In addition to lifestyle factors, several key nutrients can be considered as part of a comprehensive preconception program for men. Early research has indicated that infertile men have lower levels of omega-3 fatty acids,16 zinc,17 and coenzyme Q10.18 In 1 of these studies, food intake of coenzyme Q10 reached an average of only 19.2 mg per day, while the supplemental dose demonstrated to positively impact male fertility is 200 mg per day.18

Participate in Equal Education

A male-centered preconception program should provide education to men on the relationship between lifestyle and fertility. In addition, basic supplementation with a daily multivitamin, as well as 100-300 mg of coenzyme Q10, 25-30 mg of zinc, and 1000-2000 mg per day of omega 3 fatty acids can be recommended.

Let’s ensure that, as health care practitioners, we support a level playing field when it comes to preparing couples for pregnancy, keeping male partners involved, and keeping in mind that it always takes 2 to tango!

References:

  1. Datta J, Palmer MJ, et al. Prevalence of infertility and help seeking among 15 000 women and men. Hum Reprod. 2016;31(9):2101-2118.
  2. Culley L, Hudson N, Lohan M. Where are all the men? The marginalization of men in social scientific research on infertility. Reprod Biomed Online. 2013;27(3):225-235.
  3. Robbins CL, Gavin L, Zapata LB et al. Preconception Care in Publicly Funded US Clinics that Provide Family Planning Services. Am J Prev Med. 2016;51(3):336-343.
  4. Carlsen E, Giwercman A, Keiding N, et al. Evidence for decreasing quality of semen during past 50 years. 1992;305(6854):609-613.
  5. MacLeod J, Gold RZ. The male factor in fertility and infertility. Sperm morphology in fertile and infertile marriage. Fert Steril. 1951;2(5):394-414.
  6. Guzick DS, Overstreet JW, Factor-Litvak P, et al. Sperm morphology, motility, and concentration in fertile and infertile men. N Engl J Med. 2001;345(19):1388-1393.
  7. Cooper TG, Noonan E, von Eckardstein S, et al. World Health Organization reference values for human semen characteristics. Hum Reprod Update. 2010;16(3):231-245.
  8. Sermondade N, Faure C, Fezeu L, et al. Obesity and increased risk for oligozoospermia and azoospermia. Arch Intern Med. 2012;172(5):440-442.
  9. Hakonsen LB, Thulstrup AM, Aggerholm AS, et al. Does weight loss improve semen quality and reproductive hormones? Results from a cohort of severely obese men. Reprod Health. 2011;8:24.
  10. Boots C, Stephenson MD. Does obesity increase the risk of miscarriage in spontaneous conception: a systematic review. Semin Reprod Med. 2011;29(6):507-513.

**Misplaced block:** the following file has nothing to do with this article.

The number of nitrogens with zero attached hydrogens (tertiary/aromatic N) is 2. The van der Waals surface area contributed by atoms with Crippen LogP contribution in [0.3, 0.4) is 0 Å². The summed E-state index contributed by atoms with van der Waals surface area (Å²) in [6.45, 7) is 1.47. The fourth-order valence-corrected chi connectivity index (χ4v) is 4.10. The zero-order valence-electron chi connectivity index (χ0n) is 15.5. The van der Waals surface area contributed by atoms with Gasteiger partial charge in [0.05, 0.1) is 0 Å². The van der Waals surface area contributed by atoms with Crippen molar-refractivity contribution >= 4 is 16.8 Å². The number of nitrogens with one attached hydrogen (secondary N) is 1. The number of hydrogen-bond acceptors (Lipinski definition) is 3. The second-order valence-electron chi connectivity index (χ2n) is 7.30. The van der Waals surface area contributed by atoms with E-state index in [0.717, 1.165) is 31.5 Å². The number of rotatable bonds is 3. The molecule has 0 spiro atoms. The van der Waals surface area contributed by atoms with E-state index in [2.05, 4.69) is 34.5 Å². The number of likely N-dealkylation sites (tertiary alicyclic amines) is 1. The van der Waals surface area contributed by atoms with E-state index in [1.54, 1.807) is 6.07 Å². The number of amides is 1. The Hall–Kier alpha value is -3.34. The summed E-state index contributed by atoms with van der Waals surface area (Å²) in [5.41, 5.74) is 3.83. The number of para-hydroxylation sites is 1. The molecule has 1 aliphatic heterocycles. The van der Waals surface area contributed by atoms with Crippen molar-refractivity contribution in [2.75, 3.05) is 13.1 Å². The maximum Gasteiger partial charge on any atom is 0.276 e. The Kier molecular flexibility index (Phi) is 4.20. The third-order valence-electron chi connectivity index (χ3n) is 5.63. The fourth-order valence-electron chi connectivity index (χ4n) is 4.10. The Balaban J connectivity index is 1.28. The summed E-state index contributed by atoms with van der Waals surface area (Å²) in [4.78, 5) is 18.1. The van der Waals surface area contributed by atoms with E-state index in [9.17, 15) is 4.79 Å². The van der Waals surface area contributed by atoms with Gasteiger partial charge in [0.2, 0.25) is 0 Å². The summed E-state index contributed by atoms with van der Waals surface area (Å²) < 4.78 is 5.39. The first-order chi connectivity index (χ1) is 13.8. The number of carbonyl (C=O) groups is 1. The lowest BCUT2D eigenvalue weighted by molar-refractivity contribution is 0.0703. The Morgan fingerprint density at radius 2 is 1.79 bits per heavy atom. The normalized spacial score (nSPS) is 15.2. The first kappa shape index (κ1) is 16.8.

11. Mendiola J, Torres-Cantero AM, Vioque J, et al. A low intake of antioxidant nutrients is associated with poor semen quality in patients attending fertility clinics. Fertil Steril. 2010;93(4):1128-1133.
  12. Minguez-Alarcon L, Chavarro JE, Mendiola J, et al. Fatty acid intake in relation to reproductive hormones and testicular volume among young healthy men. Asian J Androl. 2016 Oct 28.
  13. Maleki BH, Tartibian B, Chehrazi M. The effects of three different exercise modalities on markers of male reproduction in healthy subjects: a randomized controlled trial. Reproduction. 2017;153(2):157-174.
  14. Phillips KP, Tanphaichitr N. Human exposure to endocrine disruptors and semen quality. J Tox and Environ Health. Part B, Critical Reviews. 2008;11:188-220.
  15. Schiffer C, Muller A, et al. Direct action of endocrine disrupting chemicals on human sperm. EMBO Rep. 2014;15(7):758-765.
  16. Safarinejad MR, Hosseini SY, Dadkhah F, Asgari MA. Relationship of omega-3 and omega-6 fatty acids with semen characteristics, and antioxidant status of seminal plasma: a comparison between fertile and infertile men. Clin Nutr. 2010;29(1):100-105.
  17. Chia SE, Ong CN, Chua LH, et al. Comparison of zinc concentrations in blood and seminal plasma and the various sperm parameters between fertile and infertile men. J Androl. 2000;21(1):53-57.
  18. Tiseo BC, Gaskins AJ, Hauser R, et al. Coenzyme Q10 intake from foods and semen parameters in a subfertile population. Urology. 2016; doi: 10.1016/j.urology.2016.11.022. Epub only.

Jaclyn Chasse, ND, is the founder of Perfect Fertility, a clinical telemedicine practice and educational training program for patients and practitioners. She also works as the Vice President of Scientific and Regulatory Affairs for Emerson Ecologics, holds an adjunct faculty position at Bastyr University, and is honored to serve as the current President of the American Association of Naturopathic Physicians. In her spare time, Dr. Chasse enjoys cooking, traveling, and playing outside with her lovely family.